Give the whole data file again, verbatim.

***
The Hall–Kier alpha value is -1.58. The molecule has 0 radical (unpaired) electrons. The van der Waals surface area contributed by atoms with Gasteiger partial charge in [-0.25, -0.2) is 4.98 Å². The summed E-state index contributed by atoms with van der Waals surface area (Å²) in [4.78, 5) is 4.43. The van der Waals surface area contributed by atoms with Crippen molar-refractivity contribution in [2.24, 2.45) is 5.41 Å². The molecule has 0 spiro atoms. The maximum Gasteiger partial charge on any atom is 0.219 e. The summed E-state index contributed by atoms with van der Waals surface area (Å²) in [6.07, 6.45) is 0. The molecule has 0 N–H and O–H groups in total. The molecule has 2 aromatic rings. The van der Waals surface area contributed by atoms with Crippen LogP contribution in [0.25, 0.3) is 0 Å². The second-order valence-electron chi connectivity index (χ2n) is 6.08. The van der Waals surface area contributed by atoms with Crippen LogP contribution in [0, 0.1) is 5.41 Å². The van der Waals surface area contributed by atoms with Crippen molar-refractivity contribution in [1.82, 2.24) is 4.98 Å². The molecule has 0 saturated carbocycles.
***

The Hall–Kier alpha value is -1.58. The molecule has 0 radical (unpaired) electrons. The van der Waals surface area contributed by atoms with Gasteiger partial charge in [-0.25, -0.2) is 4.98 Å². The summed E-state index contributed by atoms with van der Waals surface area (Å²) in [4.78, 5) is 4.43. The van der Waals surface area contributed by atoms with Crippen molar-refractivity contribution in [2.24, 2.45) is 5.41 Å². The molecule has 0 spiro atoms. The maximum Gasteiger partial charge on any atom is 0.219 e. The summed E-state index contributed by atoms with van der Waals surface area (Å²) in [6.07, 6.45) is 0. The molecule has 0 N–H and O–H groups in total. The molecule has 2 aromatic rings. The van der Waals surface area contributed by atoms with Crippen LogP contribution in [0.25, 0.3) is 0 Å². The second-order valence-electron chi connectivity index (χ2n) is 6.08. The van der Waals surface area contributed by atoms with Crippen LogP contribution in [0, 0.1) is 5.41 Å². The van der Waals surface area contributed by atoms with Crippen molar-refractivity contribution in [1.82, 2.24) is 4.98 Å². The molecule has 0 saturated carbocycles.